This fish stings

Still working on his camo

A scorpionfish who is still building his camo in dramatic light off the coast of Isla de la Plata.

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Back to school

A ribbon of fish

A band of what I believe are a type of fusilier schools off the coast of Isla de la Plata. One of the many fun experiences of diving is to get “caught” in a “cloud” of these fish. Watching them school and swim together — as though they’re all part of one larger organism — is absolutely hypnotic.

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Taking a break from fishing around

Just chillin'

These small fish — often called feeder fish — make up a vital role in the food chain, either by consuming plankton and krill or by being first-level predators, part of the massive ocean process of capturing sunlight and carbon dioxide to fuel growth. They’re among the most prolific in a reef ecosystem, though admittedly not as high-profile as the big rays, pelagic fish, turtles and other charismatic sea creatures.

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Where be the fish?

Where is he?

Say hello to a very well camouflaged scorpionfish. These are some of my favorite sea creatures, for their incredibly evolved defense mechanisms.

They’re predatory fish who will generally lie motionless and rely on their camouflage until food wanders too close. They also have poisonous spines hidden beneath their cover. Those spines deliver one of the more toxic loads in the sea, not enough to kill a human, for example, but more than sufficient to cause serious pain.

They’re not terribly common — most places I’ve dived you’d be lucky to see one or two per tank — but they’re great fun to search for. Seeing them becomes second nature once you know what to look for and what kind of environment they like.

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Rays in the mud


Above is a well-hidden ray over the coast of Ecuador, known locally by fishermen and naturalists as a pan stingray. The name comes from it’s size: about that of a round frying pan.

Don’t know the scientific name or species details; but a cursory Google search only returned recipes for things like “pan-fried stingray with tomato.”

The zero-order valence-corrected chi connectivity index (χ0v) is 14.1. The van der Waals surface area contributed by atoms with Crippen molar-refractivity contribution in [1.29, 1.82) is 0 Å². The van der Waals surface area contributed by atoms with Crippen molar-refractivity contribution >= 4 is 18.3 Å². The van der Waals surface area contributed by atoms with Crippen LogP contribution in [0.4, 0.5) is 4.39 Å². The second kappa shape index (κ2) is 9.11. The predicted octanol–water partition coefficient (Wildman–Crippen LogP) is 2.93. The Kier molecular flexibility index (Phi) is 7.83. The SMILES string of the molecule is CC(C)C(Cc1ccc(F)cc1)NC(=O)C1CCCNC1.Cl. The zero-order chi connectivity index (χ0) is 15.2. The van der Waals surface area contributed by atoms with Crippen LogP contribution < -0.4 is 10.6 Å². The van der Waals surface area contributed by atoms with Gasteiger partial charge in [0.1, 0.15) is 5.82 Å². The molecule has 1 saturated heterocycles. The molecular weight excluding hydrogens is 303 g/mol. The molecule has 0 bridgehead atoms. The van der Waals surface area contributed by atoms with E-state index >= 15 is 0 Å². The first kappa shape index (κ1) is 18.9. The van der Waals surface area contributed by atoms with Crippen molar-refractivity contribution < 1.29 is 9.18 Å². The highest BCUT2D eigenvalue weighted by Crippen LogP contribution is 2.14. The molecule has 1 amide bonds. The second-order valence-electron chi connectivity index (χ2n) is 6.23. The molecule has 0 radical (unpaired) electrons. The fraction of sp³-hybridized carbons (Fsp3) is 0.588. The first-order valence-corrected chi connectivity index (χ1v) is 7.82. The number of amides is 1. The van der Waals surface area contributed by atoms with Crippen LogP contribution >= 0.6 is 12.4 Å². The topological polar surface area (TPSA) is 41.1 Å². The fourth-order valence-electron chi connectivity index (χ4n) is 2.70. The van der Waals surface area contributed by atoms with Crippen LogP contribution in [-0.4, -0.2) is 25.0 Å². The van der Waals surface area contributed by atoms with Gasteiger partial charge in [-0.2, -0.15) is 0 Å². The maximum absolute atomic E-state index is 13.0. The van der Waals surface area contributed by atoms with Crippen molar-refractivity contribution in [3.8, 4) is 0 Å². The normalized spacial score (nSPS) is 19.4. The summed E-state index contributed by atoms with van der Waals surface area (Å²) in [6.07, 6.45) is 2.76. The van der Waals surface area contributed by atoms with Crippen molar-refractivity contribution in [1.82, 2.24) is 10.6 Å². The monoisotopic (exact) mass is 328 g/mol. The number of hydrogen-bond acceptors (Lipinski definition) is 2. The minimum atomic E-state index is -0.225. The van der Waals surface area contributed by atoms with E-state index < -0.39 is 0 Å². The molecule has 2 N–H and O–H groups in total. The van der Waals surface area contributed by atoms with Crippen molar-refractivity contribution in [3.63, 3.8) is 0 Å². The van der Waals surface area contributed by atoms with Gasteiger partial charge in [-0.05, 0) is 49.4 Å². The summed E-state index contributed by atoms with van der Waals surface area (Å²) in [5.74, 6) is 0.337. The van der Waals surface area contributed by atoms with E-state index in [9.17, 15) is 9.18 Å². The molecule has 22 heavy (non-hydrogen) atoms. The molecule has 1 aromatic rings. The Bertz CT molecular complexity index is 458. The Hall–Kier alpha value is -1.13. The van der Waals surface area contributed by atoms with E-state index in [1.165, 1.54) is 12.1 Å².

The mottled brown color provides excellent camouflage when the ray roots around in the rocks, sand and mud of the sea floor.

Pan ray covering itself

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This guy’s a coward


Another moray eel chills out near Isla de la Plata. Spotting a moray elsewhere in the world is a good find. Here, they’re cheap and easy.

I’m not sure of species here, but I saw a good number from the Ecuadorian coast all the way to the Galapagos.

Tucked away in rocks and reef

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Say hello to my little friend


Hello, little goby fish. A skittish little guy, whose head is no bigger than the size of the tip of my little finger. Approach and he’ll hide in his dug-out hole, just watching. This is in shallow water, so the reds still come out. Hard to spot sometimes, but these guys are fun to watch.

Some species live symbiotically with a near-blind, burrowing shrimp. The shrimp effectively builds the couple’s home while the fish keeps watch.

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Stingray stink-eye

I know how cool I am

Another diamond stingray off the coast of Isla de la Plata. These guys grow abnormally huge in the waters there. Some will reach right near two meters wide.

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Hungry, hungry triggerfish

Thankfully, he isn't interested in us

Triggerfish on Koh Tao, Thailand are evil. The titans there will give chase to any diver who wanders too close. Thankfully, triggerfish off Isla de la Plata (above) don’t care at all.

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Unidentified species slithering on by

Sliding across the bottom

This, I believe, is some kind of spotted snake eel. I’ve seen a few of them, largely indifferent to divers, swimming and hunting above the sea floor. They are distinct from your average moray which is better known, better seen and rarely out in the open during daylight.

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